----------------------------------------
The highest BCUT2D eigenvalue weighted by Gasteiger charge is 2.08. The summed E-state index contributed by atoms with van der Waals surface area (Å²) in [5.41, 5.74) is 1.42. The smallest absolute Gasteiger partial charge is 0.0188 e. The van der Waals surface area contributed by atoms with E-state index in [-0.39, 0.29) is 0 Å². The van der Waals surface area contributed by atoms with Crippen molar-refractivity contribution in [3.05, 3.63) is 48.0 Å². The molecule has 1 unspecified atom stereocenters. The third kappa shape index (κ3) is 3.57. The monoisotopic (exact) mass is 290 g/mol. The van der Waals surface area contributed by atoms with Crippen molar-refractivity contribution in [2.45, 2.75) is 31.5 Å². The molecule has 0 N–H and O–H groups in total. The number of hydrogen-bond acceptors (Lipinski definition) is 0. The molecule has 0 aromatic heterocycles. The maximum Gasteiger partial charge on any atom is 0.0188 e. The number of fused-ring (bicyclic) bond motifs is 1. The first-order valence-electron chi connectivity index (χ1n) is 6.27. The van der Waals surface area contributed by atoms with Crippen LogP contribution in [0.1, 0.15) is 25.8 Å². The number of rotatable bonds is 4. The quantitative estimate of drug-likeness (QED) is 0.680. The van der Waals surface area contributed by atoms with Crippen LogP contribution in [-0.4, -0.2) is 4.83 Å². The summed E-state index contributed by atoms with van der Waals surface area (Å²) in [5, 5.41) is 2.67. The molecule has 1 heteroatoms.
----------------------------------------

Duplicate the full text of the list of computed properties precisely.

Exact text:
The highest BCUT2D eigenvalue weighted by Gasteiger charge is 2.08. The summed E-state index contributed by atoms with van der Waals surface area (Å²) in [5.41, 5.74) is 1.42. The smallest absolute Gasteiger partial charge is 0.0188 e. The van der Waals surface area contributed by atoms with E-state index in [-0.39, 0.29) is 0 Å². The van der Waals surface area contributed by atoms with Crippen molar-refractivity contribution in [3.05, 3.63) is 48.0 Å². The molecule has 1 unspecified atom stereocenters. The third kappa shape index (κ3) is 3.57. The monoisotopic (exact) mass is 290 g/mol. The van der Waals surface area contributed by atoms with Crippen molar-refractivity contribution in [2.45, 2.75) is 31.5 Å². The molecule has 0 N–H and O–H groups in total. The number of hydrogen-bond acceptors (Lipinski definition) is 0. The molecule has 0 aromatic heterocycles. The maximum Gasteiger partial charge on any atom is 0.0188 e. The number of fused-ring (bicyclic) bond motifs is 1. The first-order valence-electron chi connectivity index (χ1n) is 6.27. The van der Waals surface area contributed by atoms with Crippen LogP contribution in [0.1, 0.15) is 25.8 Å². The number of rotatable bonds is 4. The quantitative estimate of drug-likeness (QED) is 0.680. The van der Waals surface area contributed by atoms with Crippen LogP contribution in [-0.4, -0.2) is 4.83 Å². The summed E-state index contributed by atoms with van der Waals surface area (Å²) in [5, 5.41) is 2.67. The molecule has 1 heteroatoms.